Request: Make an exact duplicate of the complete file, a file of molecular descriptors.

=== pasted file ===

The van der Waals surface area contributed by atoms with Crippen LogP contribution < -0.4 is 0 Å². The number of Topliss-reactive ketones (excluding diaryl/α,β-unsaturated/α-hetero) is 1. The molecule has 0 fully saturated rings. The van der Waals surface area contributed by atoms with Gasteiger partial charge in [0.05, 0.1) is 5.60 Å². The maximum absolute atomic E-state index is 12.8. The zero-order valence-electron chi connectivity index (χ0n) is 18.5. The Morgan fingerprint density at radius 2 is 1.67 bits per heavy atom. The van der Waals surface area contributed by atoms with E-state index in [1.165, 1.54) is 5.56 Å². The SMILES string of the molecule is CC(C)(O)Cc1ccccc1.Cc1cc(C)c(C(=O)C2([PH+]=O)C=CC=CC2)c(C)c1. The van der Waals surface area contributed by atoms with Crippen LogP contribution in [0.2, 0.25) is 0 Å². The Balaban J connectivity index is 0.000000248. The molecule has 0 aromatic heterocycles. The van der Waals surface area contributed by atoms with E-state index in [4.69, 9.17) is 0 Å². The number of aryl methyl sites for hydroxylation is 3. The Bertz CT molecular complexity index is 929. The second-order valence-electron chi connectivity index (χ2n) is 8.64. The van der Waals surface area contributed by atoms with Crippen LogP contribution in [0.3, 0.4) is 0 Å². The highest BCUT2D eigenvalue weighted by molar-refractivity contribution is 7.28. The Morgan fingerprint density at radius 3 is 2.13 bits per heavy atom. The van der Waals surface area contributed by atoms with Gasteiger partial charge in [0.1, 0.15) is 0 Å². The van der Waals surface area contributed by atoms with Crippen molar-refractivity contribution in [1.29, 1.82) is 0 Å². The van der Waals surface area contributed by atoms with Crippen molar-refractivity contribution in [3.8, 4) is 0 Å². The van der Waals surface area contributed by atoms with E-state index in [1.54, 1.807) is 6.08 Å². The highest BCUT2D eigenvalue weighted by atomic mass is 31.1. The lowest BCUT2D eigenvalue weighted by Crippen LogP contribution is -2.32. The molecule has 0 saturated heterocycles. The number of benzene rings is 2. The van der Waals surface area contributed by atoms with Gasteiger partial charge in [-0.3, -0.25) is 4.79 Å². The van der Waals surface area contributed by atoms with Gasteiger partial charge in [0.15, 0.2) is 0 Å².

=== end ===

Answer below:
The van der Waals surface area contributed by atoms with Crippen LogP contribution < -0.4 is 0 Å². The number of Topliss-reactive ketones (excluding diaryl/α,β-unsaturated/α-hetero) is 1. The molecule has 0 fully saturated rings. The van der Waals surface area contributed by atoms with Gasteiger partial charge in [0.05, 0.1) is 5.60 Å². The maximum absolute atomic E-state index is 12.8. The zero-order valence-electron chi connectivity index (χ0n) is 18.5. The Morgan fingerprint density at radius 2 is 1.67 bits per heavy atom. The van der Waals surface area contributed by atoms with E-state index in [1.165, 1.54) is 5.56 Å². The SMILES string of the molecule is CC(C)(O)Cc1ccccc1.Cc1cc(C)c(C(=O)C2([PH+]=O)C=CC=CC2)c(C)c1. The van der Waals surface area contributed by atoms with Crippen LogP contribution in [0.2, 0.25) is 0 Å². The Balaban J connectivity index is 0.000000248. The molecule has 0 aromatic heterocycles. The van der Waals surface area contributed by atoms with E-state index in [4.69, 9.17) is 0 Å². The number of aryl methyl sites for hydroxylation is 3. The Bertz CT molecular complexity index is 929. The second-order valence-electron chi connectivity index (χ2n) is 8.64. The van der Waals surface area contributed by atoms with Crippen LogP contribution in [0.3, 0.4) is 0 Å². The highest BCUT2D eigenvalue weighted by molar-refractivity contribution is 7.28. The Morgan fingerprint density at radius 3 is 2.13 bits per heavy atom. The van der Waals surface area contributed by atoms with Gasteiger partial charge in [0.1, 0.15) is 0 Å². The van der Waals surface area contributed by atoms with Crippen molar-refractivity contribution in [1.29, 1.82) is 0 Å². The van der Waals surface area contributed by atoms with Crippen molar-refractivity contribution in [3.8, 4) is 0 Å². The van der Waals surface area contributed by atoms with E-state index in [1.54, 1.807) is 6.08 Å². The highest BCUT2D eigenvalue weighted by atomic mass is 31.1. The lowest BCUT2D eigenvalue weighted by Crippen LogP contribution is -2.32. The molecule has 0 saturated heterocycles. The number of benzene rings is 2. The van der Waals surface area contributed by atoms with Gasteiger partial charge in [-0.3, -0.25) is 4.79 Å². The van der Waals surface area contributed by atoms with Gasteiger partial charge in [0.15, 0.2) is 0 Å².